2014 Top Tech to Watch

We predict the technologies that will make headlines this year so you'll never be surprised

Introduction

News comes unexpectedly, unless it’s tech news. Most project information dribbles out over long periods, draining the surprise and delight from the event by the time it occurs.

It’s like watching a recorded football game when you already know the result. So we at IEEE Spectrum have trained our critical eye on the top 10 headlines of the next 12 months. These include a superfast wireless system, Chinese space launches, eerily silent electric race cars, and that recurring chestnut of tech news, the jet pack. By giving you the surprise and the delight now, we allow you to show the proper degree of detachment later on.

Honorable Mentions

  • Brits Dial “M” for Money

    There’s now a digital way to provide quid pro quo

    This year Brits will be able to text money to one another (a trick people have been doing in Africa for years). Under the program, which covers most bank accounts in the country, someone who wants to split the check or bail out a cash-strapped kid at university will need no more than the recipient’s mobile phone number. —Philip Ross

  • Take Two Apps and Call Me in the Morning

    Prescription-only smartphone apps arrive at the doctor’s office

    This year, patients throughout the United States will begin downloading the world’s first doctor-prescribed smartphone app. BlueStar, an app that helps diabetics control their blood sugar, has been cleared by the U.S. Food and Drug Administration, and some insurance companies will reimburse users for its cost. The FDA told the app’s developer, the Baltimore-based WellDoc, that a doctor’s prescription is necessary because the app doesn’t simply track the user’s activity, it also recommends actions based on the doctor’s treatment plan. —Emily Waltz

    Read an extended article about this prescription mobile health application.

  • Games Google Plays

    Will the search giant launch a game console this year?

    Google has struggled for years to become a major force in hardware, but it doesn’t take a marketing genius to see how a game console could expand the already immense reach of Google’s Android operating system.

    Buzz started after a Wall Street Journal story reported last June that the company is working on a game machine along with a smart watch. A spokesman for Google declined to comment on the rumors, but he noted the company’s May release of Google Play, a cross-platform game service and software development platform. “By building off of what Google is good at—mobile and cloud services—these game services help power great gaming experiences for users,” the spokesman says. If Google does enter the market, it will face stiff competition from Microsoft’s and Sony’s latest game systems—and possibly even from another company that’s rumored to be considering a move into the console market: Apple.

    —David Kushner

  • Jet Me Out of Here

    At last, we’ll have personal vertical transportation

    At last, we’ll have personal vertical transportation

    This year, half a century after James Bond first flew one, Martin Aircraft Co., of Christchurch, New Zealand, will begin selling a jet pack, of sorts: It uses not jets but rather a pair of ducted fans. It can fly 30 kilometers and is tentatively priced at US $250 000 (for armies) or $150 000 (for emergency rescue services). A consumer version will take a bit longer to get regulators’ approval. —Philip Ross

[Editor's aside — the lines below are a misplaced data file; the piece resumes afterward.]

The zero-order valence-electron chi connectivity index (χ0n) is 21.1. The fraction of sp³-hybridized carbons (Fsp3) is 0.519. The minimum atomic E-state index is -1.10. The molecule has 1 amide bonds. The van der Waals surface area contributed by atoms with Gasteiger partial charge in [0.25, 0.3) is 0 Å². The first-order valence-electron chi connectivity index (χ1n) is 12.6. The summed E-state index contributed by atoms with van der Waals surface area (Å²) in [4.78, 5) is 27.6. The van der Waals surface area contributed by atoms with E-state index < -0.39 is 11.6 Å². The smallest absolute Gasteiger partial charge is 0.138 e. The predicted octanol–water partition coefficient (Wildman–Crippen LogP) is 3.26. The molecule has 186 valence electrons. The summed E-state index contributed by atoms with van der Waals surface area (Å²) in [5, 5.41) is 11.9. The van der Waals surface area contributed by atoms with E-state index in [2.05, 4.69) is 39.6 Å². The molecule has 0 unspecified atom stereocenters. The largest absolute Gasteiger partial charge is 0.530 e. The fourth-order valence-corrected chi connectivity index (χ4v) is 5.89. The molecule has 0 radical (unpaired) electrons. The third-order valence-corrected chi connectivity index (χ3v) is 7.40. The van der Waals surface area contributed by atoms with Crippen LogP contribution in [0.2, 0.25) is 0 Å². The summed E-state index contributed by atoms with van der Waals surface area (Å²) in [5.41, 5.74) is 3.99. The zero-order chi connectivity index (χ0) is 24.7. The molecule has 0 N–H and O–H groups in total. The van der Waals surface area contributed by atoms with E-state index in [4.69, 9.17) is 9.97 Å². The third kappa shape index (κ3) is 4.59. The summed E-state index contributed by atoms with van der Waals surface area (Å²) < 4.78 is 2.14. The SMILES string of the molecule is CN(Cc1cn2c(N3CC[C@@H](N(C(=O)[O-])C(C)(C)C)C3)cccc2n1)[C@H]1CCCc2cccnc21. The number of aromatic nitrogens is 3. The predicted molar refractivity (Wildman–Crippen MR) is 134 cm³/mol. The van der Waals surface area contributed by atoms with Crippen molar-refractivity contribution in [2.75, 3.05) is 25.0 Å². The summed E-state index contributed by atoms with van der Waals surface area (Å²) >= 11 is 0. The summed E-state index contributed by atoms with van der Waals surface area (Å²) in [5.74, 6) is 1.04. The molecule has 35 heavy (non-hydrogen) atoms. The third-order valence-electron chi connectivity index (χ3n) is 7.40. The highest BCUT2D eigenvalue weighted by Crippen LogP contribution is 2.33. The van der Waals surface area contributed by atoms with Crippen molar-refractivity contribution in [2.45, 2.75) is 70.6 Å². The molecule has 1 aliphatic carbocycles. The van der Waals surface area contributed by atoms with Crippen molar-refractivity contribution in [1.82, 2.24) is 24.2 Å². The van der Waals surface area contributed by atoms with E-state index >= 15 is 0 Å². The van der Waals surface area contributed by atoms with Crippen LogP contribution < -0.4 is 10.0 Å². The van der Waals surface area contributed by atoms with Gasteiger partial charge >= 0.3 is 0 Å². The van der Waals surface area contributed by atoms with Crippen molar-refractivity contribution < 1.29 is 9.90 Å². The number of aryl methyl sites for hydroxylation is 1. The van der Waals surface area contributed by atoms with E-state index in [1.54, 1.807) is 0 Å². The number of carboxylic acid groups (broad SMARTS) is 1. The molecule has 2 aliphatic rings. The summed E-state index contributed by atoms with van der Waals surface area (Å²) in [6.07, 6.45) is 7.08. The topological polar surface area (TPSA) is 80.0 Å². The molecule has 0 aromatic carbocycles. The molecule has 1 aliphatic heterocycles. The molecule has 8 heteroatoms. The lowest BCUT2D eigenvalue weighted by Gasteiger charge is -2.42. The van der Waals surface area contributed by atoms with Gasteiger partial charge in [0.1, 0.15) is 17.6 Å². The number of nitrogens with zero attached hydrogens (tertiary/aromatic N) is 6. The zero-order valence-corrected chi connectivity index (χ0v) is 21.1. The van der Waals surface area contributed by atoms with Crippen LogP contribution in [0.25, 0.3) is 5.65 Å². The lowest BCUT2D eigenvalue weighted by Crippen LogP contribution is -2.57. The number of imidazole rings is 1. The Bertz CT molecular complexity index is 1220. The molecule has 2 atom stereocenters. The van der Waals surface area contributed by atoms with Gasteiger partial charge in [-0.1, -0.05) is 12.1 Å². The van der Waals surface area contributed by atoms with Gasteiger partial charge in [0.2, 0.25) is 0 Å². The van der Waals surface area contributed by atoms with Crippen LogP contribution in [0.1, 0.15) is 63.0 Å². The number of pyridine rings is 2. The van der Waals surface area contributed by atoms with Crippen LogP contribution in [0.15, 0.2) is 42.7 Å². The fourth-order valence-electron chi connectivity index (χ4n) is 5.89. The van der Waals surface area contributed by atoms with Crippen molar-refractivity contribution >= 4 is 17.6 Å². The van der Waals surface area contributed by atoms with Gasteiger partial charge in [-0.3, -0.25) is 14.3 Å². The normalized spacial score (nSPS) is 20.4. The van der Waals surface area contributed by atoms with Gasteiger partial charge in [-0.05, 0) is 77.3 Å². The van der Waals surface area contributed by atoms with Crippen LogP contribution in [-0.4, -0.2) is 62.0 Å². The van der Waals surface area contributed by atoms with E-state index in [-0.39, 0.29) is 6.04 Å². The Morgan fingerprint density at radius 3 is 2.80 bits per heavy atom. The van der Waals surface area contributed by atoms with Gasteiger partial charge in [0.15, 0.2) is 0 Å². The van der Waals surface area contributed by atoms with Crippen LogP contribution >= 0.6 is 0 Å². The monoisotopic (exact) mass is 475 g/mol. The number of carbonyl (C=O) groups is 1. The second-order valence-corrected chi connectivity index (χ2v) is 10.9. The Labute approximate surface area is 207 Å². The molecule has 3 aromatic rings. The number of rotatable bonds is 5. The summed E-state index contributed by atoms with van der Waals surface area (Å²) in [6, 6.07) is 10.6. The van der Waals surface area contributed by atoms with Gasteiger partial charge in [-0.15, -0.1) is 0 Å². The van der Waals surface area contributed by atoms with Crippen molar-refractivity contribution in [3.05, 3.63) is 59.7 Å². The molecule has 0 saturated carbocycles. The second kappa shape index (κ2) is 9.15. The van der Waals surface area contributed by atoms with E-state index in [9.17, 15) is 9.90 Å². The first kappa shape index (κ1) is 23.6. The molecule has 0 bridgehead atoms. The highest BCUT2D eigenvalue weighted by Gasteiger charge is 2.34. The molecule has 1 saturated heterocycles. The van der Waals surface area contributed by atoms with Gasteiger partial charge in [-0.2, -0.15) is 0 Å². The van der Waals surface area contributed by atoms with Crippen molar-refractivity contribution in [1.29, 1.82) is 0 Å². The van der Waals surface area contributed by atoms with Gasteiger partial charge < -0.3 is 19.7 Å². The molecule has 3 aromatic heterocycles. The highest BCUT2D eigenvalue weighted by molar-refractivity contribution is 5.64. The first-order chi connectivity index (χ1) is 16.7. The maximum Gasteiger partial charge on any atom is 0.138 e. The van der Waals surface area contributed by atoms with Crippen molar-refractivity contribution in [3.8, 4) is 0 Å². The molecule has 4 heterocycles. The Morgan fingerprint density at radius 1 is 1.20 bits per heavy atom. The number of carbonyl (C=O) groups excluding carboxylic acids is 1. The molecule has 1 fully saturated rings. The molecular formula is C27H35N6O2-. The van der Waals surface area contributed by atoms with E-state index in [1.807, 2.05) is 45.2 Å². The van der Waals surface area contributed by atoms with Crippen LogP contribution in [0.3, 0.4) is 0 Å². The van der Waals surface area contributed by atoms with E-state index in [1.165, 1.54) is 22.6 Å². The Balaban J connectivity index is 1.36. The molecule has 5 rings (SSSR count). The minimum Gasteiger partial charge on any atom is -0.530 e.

• NASA’s Artful Dodgers

    A contest tests drones’ ability not to run into one another

    A contest tests drones’ ability not to run into one another

    Robotic aircraft from all around the United States will compete later this year near Edinburgh, Ind., to deter mine which can best sense other craft and avoid colliding with them. NASA is putting up a US $500 000 prize and plans a more challenging contest in 2015, for a prize of $1 million. —Philip Ross

  • Gooooooooaalll!

    High-speed cameras and smart watches will verify goals at the 2014 World Cup

    At this summer’s FIFA World Cup soccer tournament in Brazil, an electronic referee will join the whistle-blowing kind. GoalControl, of Würselen, Germany, will position 14 high-speed cameras on the field as part of its GoalControl 4D system. When the system detects that a goal has been scored, it will send a vibration and a text alert to officials’ watches. Miscalled goals should be a thing of the past. —Tekla S. Perry

  • 3-D Printing Prices to Plummet?

    High-end printers could proliferate when key patents expire

    While hobbyist 3-D printers are abundant and cheap, costing as little as US $300, companies still shell out tens of thousands of dollars for industrial-grade machines. These high-resolution fabricators make wedding rings, robotic hands, and countless more creations and components using a technique known as selective laser sintering, in which lasers fuse portions of a growing powder mass to erect a 3-D form. But this year, key patents on the technology, owned by 3D Systems, will expire. So expect competition to rise and prices to plummet. That could very well usher in the manufacturing revolution we’ve all been waiting for. —Ariel Bleicher

  • A Smartphone Meant to Last

    You may never have to throw away a handset again

    You’ll soon be able to buy a phone that outlasts its parts if Project Ara pans out. Ara, led by Google-owned Motorola Mobility, aims to make smartphones that users can upgrade or customize at will. Broken screen? Just snap on a new one. Sluggish memory? Pop in the latest chip. Ara’s designers have promised a developer’s kit by early this year, so it’s possible that handsets will go on sale before December. —Ariel Bleicher

Hover or tap on any of the headlines to read a brief description.